For Kakinoosit, the investigation confirms what many Indigenous people in British Columbia have already known.

“I would like to commend the individual or individuals who brought this practice forward. There is a culture within certain bodies in the public service sector that fosters and supports this kind of behavior,” Kakinoosit added.

Meanwhile, an Indigenous woman went to the emergency room in Vanderhoof twice in the same night for severe back and abdominal pain, later discovered to be a gall stone flare-up.

Kathleen Weissbach claims she was sent away after being given a shot of a painkiller, but went back several hours later after the pain returned.

“They had closed my curtain for privacy. I could hear another nurse coming in, and he said ‘ok what’s going on to this one, and this one, and this one. Then they said ‘what about her, in the corner?’ which was me,” said Weissbach, now living in Fraser Lake.

She was given a ‘pink lady’ or Pepto-Bismol when she came in the second time.

“The nurse goes ‘Oh, her. She probably just wants pain meds. You know how they are.’ She (the nurse) goes, ‘Once she gets her meds she will just go home and back again,’” recalled Weissbach, who told another nurse about the comment.

“I told her, you know I’ve had five children. The pain that I’m in right now, I would rather give birth to all of those five children than be in this type of pain. That is how bad it is.”

“By this time I was pale, and I was just gripping the side of the bed. My knuckles were white. I was just writhing and crying,” she said. “I felt inferior. Like I wasn’t worthy of medical care.”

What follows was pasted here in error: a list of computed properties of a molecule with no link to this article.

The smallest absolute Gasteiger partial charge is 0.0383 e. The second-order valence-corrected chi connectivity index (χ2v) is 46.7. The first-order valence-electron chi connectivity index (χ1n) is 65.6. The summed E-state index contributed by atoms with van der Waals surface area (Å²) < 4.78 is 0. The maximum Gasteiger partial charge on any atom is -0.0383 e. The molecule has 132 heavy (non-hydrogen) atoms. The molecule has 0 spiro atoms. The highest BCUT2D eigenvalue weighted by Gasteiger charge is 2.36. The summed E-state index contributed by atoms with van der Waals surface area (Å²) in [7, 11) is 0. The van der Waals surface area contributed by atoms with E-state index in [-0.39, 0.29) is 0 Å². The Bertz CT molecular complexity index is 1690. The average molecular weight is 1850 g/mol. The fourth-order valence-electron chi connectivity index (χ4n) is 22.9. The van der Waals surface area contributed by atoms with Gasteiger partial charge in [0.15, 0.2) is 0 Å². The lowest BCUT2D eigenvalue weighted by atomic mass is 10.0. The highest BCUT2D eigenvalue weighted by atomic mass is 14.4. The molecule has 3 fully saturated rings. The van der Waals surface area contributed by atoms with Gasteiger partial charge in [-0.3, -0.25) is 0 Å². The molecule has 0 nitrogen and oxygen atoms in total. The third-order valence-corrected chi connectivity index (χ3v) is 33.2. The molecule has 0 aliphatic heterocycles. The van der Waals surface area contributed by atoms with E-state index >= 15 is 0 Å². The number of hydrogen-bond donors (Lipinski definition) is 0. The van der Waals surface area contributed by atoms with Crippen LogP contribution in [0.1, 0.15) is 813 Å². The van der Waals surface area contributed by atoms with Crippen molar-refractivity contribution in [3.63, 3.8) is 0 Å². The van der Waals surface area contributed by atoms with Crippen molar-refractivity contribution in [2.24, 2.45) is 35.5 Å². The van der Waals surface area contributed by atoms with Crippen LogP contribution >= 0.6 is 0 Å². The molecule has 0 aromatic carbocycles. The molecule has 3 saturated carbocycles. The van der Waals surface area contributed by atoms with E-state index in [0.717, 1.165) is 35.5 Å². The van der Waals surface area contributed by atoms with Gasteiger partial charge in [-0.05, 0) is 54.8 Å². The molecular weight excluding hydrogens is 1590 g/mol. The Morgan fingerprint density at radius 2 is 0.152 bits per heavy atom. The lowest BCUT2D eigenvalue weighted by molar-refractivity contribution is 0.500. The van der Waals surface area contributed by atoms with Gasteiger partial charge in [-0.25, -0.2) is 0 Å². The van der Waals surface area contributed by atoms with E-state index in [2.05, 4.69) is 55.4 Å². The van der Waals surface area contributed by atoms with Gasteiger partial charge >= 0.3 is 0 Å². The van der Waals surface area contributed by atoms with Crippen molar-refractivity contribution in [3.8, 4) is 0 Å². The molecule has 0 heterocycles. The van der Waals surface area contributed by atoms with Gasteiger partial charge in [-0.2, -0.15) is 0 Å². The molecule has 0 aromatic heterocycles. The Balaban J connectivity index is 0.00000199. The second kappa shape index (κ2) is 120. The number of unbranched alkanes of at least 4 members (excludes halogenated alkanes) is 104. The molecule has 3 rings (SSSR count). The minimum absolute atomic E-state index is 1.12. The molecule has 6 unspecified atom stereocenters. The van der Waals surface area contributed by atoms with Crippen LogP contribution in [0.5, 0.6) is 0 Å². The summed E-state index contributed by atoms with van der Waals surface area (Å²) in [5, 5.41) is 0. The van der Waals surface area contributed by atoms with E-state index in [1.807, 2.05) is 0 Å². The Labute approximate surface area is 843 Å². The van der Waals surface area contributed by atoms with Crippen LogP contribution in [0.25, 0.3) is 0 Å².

The experience happened in 2002, but at the time, Weissbach didn’t report it because she was unaware that she could.

” I thought, ‘I hope I don’t get sick again because I don’t ever want to come back here if this is how I’m going to be treated.’ When this came to light, my first thought was wow. It’s about time,” she said.

“With native people too, especially with elders, they just let it slide because of residential schools. They have always been taught to not say anything.”

Weissbach says she is speaking up now because she doesn’t want other people to have to go through something similar.

Regional Manager, Media Relations & Public Affairs at Northern Health Eryn Collins provided the following statement to MyPGNow.

“Northern Health strives to support a health care system that is culturally safe for Indigenous people; it is one of our top priorities. NH fully supports the provincial investigation announced by Minister Adrian Dix, and is committed to working with the Ministry of Health and Mary Ellen Turpel-Lafond on this issue

We know systemic racism continues in our health care system, even with the progress we have made in recent years in collaboration with the First Nations Health Authority, Metis Nation B.C., Indigenous communities, and other partners. And we know we have much more work to do.

Northern Health works with our staff, physicians and communities to continuously improve, through cultural safety education, other capacity-building opportunities offered by the Indigenous Health team at Northern Health Regardless of whether or not the allegations disclosed recently are determined to have occurred in the Northern Health Region, we remain committed to addressing the systemic racism we know exists here and in broader society. Patients expressing concerns over these allegations or their own experiences can contact the NH Patient Care Quality Office.”